We are also well represented in the Diocesan Youth Commission, the group that provides guidance and advice to the Diocesan Youth Missioner.  John Cordova was elected to that group last year, and this year Gillian Typer was also elected to serve in that group!

This month's blog was from Bryan Irvine
Site Administrator

Education for Ministry (EfM)

As we approach the beginning of another year of EfM, I have given a great deal of consideration to what parishioners might want to know in order to consider enrolling in EfM for the 2018-2019 year.  As a result of this consideration, I have decided to start with telling you what EfM is NOT.

  • EfM is NOT only Bible study.  EfM students study the Bible but also learn how to understand the Bible within its historical context and literary setting.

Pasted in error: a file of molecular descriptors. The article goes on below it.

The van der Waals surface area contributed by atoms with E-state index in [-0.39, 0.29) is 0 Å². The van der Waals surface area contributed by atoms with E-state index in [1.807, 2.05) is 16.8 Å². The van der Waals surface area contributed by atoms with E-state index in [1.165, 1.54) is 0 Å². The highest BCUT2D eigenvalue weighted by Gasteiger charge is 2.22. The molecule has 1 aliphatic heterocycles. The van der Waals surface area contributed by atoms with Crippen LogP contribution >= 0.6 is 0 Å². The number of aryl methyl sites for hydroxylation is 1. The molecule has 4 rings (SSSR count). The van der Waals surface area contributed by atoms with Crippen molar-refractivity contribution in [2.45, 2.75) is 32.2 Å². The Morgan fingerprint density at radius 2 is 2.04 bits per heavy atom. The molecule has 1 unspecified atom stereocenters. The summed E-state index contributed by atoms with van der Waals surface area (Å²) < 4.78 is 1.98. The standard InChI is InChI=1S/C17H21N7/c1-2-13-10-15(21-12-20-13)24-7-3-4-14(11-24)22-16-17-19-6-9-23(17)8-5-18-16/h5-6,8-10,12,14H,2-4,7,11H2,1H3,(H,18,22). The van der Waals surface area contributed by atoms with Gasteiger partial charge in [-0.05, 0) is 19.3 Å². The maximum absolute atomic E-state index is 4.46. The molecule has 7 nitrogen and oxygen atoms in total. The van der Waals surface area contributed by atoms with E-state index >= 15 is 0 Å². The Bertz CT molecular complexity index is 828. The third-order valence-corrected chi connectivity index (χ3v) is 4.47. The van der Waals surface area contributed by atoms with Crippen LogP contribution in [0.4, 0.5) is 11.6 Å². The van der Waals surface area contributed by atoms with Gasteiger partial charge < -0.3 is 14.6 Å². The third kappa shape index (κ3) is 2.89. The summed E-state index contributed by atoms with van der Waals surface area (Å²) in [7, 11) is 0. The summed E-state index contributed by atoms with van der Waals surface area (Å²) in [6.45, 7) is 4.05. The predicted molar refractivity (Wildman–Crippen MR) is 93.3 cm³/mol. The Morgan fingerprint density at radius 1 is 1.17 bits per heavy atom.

• EfM is NOT personal therapy or problem solving.  EfM groups do develop a close community in order to delve deeply into matters of faith and theology.
  • EfM is NOT a closed community.  The content of EfM materials and the processes we use for reflection are not secrets.
  • EfM is NOT an academic program leading to a degree or an ordination program.

Now that you know some of the things that EfM is not, it is important to learn what EfM is. Lay persons face the difficult and often subtle task of interpreting the richness of the church's faith in a complex and confusing world. They need a theological education which supports their faith and also teaches them to express that faith in day-to-day events. As the emphasis on lay ministry has grown, EfM has come to play an important role by providing a program that develops an informed and knowledgeable laity.